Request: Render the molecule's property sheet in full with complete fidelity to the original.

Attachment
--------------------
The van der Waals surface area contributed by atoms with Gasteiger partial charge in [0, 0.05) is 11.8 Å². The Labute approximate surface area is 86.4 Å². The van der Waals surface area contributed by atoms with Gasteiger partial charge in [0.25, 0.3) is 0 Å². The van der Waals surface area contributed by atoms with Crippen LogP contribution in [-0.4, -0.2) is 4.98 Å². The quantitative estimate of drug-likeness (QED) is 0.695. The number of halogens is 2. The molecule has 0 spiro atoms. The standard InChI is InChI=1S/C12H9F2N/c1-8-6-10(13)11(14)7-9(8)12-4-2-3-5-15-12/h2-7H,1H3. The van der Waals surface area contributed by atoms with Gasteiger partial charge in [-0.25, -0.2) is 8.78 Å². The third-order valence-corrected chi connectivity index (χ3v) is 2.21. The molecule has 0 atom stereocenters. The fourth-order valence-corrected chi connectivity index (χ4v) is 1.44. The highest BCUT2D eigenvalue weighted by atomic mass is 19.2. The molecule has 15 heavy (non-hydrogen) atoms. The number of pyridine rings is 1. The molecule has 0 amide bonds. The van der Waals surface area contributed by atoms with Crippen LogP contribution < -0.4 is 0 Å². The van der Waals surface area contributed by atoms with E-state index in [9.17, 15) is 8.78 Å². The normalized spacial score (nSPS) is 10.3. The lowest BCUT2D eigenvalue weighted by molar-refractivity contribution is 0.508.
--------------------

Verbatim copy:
The van der Waals surface area contributed by atoms with Gasteiger partial charge in [0, 0.05) is 11.8 Å². The Labute approximate surface area is 86.4 Å². The van der Waals surface area contributed by atoms with Gasteiger partial charge in [0.25, 0.3) is 0 Å². The van der Waals surface area contributed by atoms with Crippen LogP contribution in [-0.4, -0.2) is 4.98 Å². The quantitative estimate of drug-likeness (QED) is 0.695. The number of halogens is 2. The molecule has 0 spiro atoms. The standard InChI is InChI=1S/C12H9F2N/c1-8-6-10(13)11(14)7-9(8)12-4-2-3-5-15-12/h2-7H,1H3. The van der Waals surface area contributed by atoms with Gasteiger partial charge in [-0.25, -0.2) is 8.78 Å². The third-order valence-corrected chi connectivity index (χ3v) is 2.21. The molecule has 0 atom stereocenters. The fourth-order valence-corrected chi connectivity index (χ4v) is 1.44. The highest BCUT2D eigenvalue weighted by atomic mass is 19.2. The molecule has 15 heavy (non-hydrogen) atoms. The number of pyridine rings is 1. The molecule has 0 amide bonds. The van der Waals surface area contributed by atoms with Crippen LogP contribution < -0.4 is 0 Å². The van der Waals surface area contributed by atoms with E-state index in [9.17, 15) is 8.78 Å². The normalized spacial score (nSPS) is 10.3. The lowest BCUT2D eigenvalue weighted by molar-refractivity contribution is 0.508.